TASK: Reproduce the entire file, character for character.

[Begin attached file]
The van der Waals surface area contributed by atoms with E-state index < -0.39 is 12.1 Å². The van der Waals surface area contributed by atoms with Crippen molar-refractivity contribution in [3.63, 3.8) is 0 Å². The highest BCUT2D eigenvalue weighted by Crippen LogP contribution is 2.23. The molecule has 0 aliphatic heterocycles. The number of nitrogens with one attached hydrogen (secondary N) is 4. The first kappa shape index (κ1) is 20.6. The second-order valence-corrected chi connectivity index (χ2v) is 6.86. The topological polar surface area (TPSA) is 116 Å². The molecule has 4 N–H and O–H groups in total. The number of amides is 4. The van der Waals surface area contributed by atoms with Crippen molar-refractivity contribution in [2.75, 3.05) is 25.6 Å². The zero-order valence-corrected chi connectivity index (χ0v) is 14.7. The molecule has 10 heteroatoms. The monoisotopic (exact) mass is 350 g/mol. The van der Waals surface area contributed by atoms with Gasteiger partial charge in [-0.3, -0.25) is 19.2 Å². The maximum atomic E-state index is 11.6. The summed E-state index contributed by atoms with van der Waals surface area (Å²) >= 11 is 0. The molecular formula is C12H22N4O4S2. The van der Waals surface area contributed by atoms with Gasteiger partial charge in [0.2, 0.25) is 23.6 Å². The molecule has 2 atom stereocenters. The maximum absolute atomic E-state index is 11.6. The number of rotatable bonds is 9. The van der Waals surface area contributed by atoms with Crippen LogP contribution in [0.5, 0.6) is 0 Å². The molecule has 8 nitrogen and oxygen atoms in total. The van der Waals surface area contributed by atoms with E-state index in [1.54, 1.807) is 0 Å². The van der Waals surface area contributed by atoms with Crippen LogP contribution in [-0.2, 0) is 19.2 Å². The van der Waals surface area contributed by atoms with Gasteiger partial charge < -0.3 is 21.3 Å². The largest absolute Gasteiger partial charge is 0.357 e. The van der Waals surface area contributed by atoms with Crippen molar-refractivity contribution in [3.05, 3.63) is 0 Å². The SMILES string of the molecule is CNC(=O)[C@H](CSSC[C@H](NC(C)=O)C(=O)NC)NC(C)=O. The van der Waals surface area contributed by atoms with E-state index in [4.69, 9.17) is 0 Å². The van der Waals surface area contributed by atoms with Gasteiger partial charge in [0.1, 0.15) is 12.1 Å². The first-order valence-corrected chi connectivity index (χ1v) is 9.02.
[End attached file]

The van der Waals surface area contributed by atoms with E-state index < -0.39 is 12.1 Å². The van der Waals surface area contributed by atoms with Crippen molar-refractivity contribution in [3.63, 3.8) is 0 Å². The highest BCUT2D eigenvalue weighted by Crippen LogP contribution is 2.23. The molecule has 0 aliphatic heterocycles. The number of nitrogens with one attached hydrogen (secondary N) is 4. The first kappa shape index (κ1) is 20.6. The second-order valence-corrected chi connectivity index (χ2v) is 6.86. The topological polar surface area (TPSA) is 116 Å². The molecule has 4 N–H and O–H groups in total. The number of amides is 4. The van der Waals surface area contributed by atoms with Crippen molar-refractivity contribution in [2.75, 3.05) is 25.6 Å². The zero-order valence-corrected chi connectivity index (χ0v) is 14.7. The molecule has 10 heteroatoms. The monoisotopic (exact) mass is 350 g/mol. The van der Waals surface area contributed by atoms with Gasteiger partial charge in [-0.3, -0.25) is 19.2 Å². The maximum atomic E-state index is 11.6. The summed E-state index contributed by atoms with van der Waals surface area (Å²) >= 11 is 0. The molecular formula is C12H22N4O4S2. The van der Waals surface area contributed by atoms with Gasteiger partial charge in [0.2, 0.25) is 23.6 Å². The molecule has 2 atom stereocenters. The maximum absolute atomic E-state index is 11.6. The number of rotatable bonds is 9. The van der Waals surface area contributed by atoms with Crippen LogP contribution in [0.5, 0.6) is 0 Å². The molecule has 8 nitrogen and oxygen atoms in total. The van der Waals surface area contributed by atoms with E-state index in [1.54, 1.807) is 0 Å². The van der Waals surface area contributed by atoms with Crippen LogP contribution in [-0.2, 0) is 19.2 Å². The van der Waals surface area contributed by atoms with Gasteiger partial charge < -0.3 is 21.3 Å². The largest absolute Gasteiger partial charge is 0.357 e. The van der Waals surface area contributed by atoms with Crippen molar-refractivity contribution in [3.05, 3.63) is 0 Å². The SMILES string of the molecule is CNC(=O)[C@H](CSSC[C@H](NC(C)=O)C(=O)NC)NC(C)=O. The van der Waals surface area contributed by atoms with E-state index in [4.69, 9.17) is 0 Å². The van der Waals surface area contributed by atoms with Gasteiger partial charge in [0.1, 0.15) is 12.1 Å². The first-order valence-corrected chi connectivity index (χ1v) is 9.02.